From Global Voices Online:
Netizen Report: Activist Repression and Electronic Witch Hunts in Bahrain
24 September 2014 20:29 GMT
Global Voices Advocacy’s Netizen Report offers an international snapshot of challenges, victories, and emerging trends in Internet rights around the world. This week’s report begins in Bahrain, where human rights activist Maryam Al Khawaja awaits trial for allegedly attacking a police officer. The 27-year-old co-director of the Gulf Center for Human Rights was arrested at the end of August upon arriving in Bahrain to visit her father, prominent human rights defender Abdulhadi Al Khawaja who has been in prison since 2011.
Both activists played key roles in organizing mass demonstrations of the February 14 movement that shook the island nation in that same year. As in Tunisia and Egypt, online activists and social media users played a key role in mobilizing protests and were thus a primary target for authorities seeking to quell the unrest.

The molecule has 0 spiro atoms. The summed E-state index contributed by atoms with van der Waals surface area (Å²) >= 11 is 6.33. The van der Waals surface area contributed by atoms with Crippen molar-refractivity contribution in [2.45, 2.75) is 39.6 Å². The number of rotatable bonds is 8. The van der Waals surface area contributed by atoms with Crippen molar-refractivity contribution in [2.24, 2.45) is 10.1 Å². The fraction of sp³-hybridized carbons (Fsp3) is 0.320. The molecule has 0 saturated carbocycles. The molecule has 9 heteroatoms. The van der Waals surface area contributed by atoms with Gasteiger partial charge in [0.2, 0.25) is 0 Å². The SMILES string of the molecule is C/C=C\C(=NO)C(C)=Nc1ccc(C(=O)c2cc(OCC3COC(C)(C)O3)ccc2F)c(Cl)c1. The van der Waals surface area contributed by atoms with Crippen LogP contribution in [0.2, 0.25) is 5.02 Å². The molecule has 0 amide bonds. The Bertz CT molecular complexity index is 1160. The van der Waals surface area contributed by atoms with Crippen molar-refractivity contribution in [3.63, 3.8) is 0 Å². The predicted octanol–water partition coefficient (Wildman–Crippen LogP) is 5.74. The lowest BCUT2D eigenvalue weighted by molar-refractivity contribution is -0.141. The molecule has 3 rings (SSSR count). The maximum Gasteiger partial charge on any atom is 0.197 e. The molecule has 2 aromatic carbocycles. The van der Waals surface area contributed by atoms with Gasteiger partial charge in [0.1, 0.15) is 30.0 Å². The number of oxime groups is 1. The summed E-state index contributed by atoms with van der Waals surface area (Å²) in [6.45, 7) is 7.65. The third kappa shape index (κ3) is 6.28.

Surveillance of online platforms of mobile messaging apps has become a hallmark of the Bahraini government’s repressive measures against pro-democracy activists like the Al Khawajas. Researchers at NGO Bahrain Watch have uncovered the government’s use of malicious spyware to track activists on social media, a practice that has led to numerous arrests over the last two years. Several weeks before Al Khawaja’s detention, prominent Twitter activist @Takrooz was arrested upon arrival in the country and accused of using social media to “incite hatred against the regime.”
Although free from prison, Maryam now awaits trial, expected to begin October 1. In the meantime, the activist, who resides in Denmark, has been banned from travel.